“What Beltane actually is it’s like an old holiday, like Pagan but also Greek and Roman, it’s just an old holiday back when we were relying on crops cause it’s like the peak of spring, right in between the spring equinox and summer solstice. So what I do is I have a bowl of water that I place at the window at the start of the morning, and it collects the sun during the day and you put in your yellow flowers, or just any flowers you have to symbolize spring, and you can manifest over it. It’s an offering to the Mayday goddess, she’s not necessarily someone I follow, but I just like that it’s the same day as my birthday so I always do a little thing for it, a little offering. It’s more of like, a new beginnings thing, cause it’s actually the start of my next year of life. It’s sort of cleansing, I think in general spring is the time for that, new growth, birth and all that. A lot of people do fertility stuff, for me it’s just clean slate, new beginnings, on my birthday. I find it calming to have my own space, mediate, manifest, and go about my day.
Y is a 19-year-old college student from Denver, Colorado. She started celebrating Beltane when she was in middle school, after she found out it was on the same day as her birthday. She doesn’t follow any pagan faith or celebrate any other Sabbats, so this celebration is both a Beltane ritual and more of a personal birthday ritual. She is actually of the Muslim faith, and says the ritual is technically a sin in her religion. She interprets the ritual and Beltane celebration more as a birthday cleansing ritual and as a quiet moment for her to calm herself before her birthday begins and reflect on what she wants in the year ahead.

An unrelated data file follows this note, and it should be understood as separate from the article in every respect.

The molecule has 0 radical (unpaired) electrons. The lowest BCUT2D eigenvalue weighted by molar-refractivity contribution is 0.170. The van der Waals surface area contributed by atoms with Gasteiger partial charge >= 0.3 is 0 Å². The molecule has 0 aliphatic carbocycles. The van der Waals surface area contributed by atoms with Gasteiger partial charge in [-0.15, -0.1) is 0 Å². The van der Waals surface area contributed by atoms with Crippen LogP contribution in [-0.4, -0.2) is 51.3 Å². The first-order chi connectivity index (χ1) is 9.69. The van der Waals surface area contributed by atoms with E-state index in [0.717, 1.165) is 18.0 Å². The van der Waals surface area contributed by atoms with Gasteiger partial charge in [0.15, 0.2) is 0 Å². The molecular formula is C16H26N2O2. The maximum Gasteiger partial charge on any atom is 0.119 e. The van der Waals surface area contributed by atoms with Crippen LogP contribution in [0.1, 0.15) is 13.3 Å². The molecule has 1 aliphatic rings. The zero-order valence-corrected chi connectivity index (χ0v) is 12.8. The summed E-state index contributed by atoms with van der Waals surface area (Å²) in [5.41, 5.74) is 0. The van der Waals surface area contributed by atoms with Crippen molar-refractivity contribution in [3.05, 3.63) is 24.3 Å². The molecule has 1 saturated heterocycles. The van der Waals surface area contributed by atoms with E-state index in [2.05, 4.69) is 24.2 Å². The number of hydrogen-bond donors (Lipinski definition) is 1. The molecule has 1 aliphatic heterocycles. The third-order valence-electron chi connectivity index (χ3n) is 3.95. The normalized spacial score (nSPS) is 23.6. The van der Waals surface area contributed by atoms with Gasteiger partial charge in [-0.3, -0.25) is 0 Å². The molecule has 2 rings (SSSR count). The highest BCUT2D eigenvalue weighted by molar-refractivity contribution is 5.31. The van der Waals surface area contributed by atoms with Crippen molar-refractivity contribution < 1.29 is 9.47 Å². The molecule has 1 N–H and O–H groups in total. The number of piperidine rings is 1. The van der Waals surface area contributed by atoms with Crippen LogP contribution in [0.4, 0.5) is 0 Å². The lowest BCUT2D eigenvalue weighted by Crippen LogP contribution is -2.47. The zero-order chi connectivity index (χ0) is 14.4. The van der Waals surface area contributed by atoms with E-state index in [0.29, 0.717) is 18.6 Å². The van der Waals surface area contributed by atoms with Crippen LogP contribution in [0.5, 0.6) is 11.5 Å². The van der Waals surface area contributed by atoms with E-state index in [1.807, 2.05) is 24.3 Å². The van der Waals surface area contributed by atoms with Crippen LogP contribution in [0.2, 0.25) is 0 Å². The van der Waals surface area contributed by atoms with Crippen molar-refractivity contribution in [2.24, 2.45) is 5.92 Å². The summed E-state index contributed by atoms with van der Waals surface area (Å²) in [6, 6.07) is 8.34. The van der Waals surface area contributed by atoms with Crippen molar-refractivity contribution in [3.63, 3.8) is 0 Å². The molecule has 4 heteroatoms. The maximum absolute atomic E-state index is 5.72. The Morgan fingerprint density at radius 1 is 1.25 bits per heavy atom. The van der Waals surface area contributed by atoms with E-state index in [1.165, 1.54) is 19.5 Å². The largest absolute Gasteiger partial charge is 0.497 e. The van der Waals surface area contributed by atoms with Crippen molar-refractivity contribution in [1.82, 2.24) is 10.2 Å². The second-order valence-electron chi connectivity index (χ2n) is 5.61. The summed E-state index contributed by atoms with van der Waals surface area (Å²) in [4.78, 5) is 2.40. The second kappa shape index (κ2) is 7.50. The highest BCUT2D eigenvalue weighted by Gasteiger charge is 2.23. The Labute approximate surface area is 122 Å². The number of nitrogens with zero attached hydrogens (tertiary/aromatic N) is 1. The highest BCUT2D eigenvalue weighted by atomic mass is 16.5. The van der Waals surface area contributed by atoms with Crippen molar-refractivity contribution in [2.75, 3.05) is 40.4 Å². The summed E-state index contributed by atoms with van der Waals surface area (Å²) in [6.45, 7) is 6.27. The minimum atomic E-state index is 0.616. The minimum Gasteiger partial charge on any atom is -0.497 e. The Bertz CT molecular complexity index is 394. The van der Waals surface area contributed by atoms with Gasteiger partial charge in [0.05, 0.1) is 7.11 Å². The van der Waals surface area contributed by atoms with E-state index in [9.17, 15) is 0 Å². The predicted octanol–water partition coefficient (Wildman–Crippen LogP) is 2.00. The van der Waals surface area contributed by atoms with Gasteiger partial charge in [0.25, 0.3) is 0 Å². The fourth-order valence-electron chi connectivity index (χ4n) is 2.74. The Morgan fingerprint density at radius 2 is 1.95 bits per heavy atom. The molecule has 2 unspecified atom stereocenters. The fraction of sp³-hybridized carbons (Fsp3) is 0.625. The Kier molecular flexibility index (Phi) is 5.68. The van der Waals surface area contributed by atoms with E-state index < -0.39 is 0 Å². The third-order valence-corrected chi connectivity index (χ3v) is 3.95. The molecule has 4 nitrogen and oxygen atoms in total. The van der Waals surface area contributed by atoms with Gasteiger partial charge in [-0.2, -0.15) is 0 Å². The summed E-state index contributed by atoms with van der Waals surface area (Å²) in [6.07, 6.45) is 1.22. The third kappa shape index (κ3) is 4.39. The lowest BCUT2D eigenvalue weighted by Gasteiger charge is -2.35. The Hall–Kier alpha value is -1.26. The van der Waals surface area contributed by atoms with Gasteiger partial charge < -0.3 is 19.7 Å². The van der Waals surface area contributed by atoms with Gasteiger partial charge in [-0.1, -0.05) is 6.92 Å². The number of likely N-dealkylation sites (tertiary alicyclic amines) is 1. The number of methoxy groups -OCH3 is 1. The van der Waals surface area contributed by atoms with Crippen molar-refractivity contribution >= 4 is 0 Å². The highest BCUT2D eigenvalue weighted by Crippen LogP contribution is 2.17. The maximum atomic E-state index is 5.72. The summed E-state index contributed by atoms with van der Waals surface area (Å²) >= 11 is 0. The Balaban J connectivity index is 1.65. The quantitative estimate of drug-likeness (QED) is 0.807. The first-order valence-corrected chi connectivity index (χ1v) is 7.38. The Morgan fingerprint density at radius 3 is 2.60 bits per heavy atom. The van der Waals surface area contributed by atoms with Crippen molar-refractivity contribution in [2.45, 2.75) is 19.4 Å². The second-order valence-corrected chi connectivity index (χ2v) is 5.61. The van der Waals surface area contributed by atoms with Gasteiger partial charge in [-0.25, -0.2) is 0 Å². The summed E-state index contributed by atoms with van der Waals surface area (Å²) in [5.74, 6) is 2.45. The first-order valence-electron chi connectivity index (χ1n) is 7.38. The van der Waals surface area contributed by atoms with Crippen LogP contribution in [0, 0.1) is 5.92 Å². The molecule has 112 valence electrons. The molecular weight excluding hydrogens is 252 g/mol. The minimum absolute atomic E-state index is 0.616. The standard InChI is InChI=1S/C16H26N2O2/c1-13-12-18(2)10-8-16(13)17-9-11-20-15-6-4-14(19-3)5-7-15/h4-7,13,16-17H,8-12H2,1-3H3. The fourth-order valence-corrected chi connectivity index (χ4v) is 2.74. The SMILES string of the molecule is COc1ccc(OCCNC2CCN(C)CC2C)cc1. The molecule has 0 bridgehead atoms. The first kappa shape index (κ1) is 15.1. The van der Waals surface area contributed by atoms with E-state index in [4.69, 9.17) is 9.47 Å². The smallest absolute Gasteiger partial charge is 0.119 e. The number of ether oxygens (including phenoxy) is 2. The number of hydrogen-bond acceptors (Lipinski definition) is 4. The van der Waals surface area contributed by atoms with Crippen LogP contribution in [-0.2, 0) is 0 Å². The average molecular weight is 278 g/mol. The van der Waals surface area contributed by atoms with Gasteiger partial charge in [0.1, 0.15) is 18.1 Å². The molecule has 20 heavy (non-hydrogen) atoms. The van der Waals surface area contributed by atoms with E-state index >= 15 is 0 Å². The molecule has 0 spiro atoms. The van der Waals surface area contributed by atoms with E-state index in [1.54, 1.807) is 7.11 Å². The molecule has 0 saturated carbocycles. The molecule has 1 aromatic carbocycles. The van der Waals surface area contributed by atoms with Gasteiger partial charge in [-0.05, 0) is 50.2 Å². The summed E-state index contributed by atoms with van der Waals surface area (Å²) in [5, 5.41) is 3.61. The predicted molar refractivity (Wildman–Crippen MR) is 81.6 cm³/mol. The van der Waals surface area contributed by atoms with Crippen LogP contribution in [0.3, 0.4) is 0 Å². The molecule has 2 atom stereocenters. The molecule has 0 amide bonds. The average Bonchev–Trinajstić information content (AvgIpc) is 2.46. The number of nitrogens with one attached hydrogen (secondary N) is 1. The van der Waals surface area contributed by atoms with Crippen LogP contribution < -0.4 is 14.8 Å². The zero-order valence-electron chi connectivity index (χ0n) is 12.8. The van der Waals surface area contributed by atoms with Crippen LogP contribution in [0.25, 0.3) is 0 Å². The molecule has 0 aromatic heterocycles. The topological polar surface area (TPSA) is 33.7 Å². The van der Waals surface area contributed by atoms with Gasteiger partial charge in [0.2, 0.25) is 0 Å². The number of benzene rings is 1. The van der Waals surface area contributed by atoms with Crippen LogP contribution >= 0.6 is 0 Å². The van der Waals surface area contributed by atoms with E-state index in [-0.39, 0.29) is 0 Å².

Beltane is one of the holidays that follows the agricultural calendar and also follows our life cycles, representing the cyclical calendar.. It happens on May 1st, during a time of great agricultural reproduction and the planting and growing of new crops. It also represents the time of budding youth in the life cycle. It’s similar to the saying of a May-December wedding, referring to when a young girl (in her May era) marries an old man (in his December era). May, spring, and Beltane are associated with new beginnings and growth in both the life cycle and agricultural cycle. This particular Beltane ritual especially represents new beginnings, as for Y it represents a new year of her life. The fact that she celebrates this holiday is very interesting because it illustrates an inter splicing of faiths. She is Muslim, and doesn’t usually celebrate the pagan holidays of the Sabbats. She chooses to celebrate this one because it’s on her birthday, which makes it also a birthday celebration. Birthday celebrations are one of the three big steps in life that are usually celebrated: birth, marriage, and death. Birthdays represent coming into a new identity, and are a time of liminality when a person is first becoming that new age. A lot of birthday celebrations are group celebrations, such as singing Happy Birthday together. Some people say that birthday parties started because the birthday, as a day of liminality, is a day when a person is more vulnerable to spirits, so groups would gather to protect the birthday person. Birthdays are also a time of private ritual though, many people have their own private rituals they do on the day to either reflect back on their life, or imagine the possibilities the new age will bring them. Y uses her birthday ritual to manifest good things into her life for the next year. This illustrates Dundes’ argument that the American worldview is very future centric. Instead of reflecting of the past, she looks forward to the future on her birthday. It is also an example of how American society looks at time linearly. Despite celebrating a festival like Beltane that uses cyclical time, her perspective of her birthday moving forward linearly is an example of her experiencing linear time.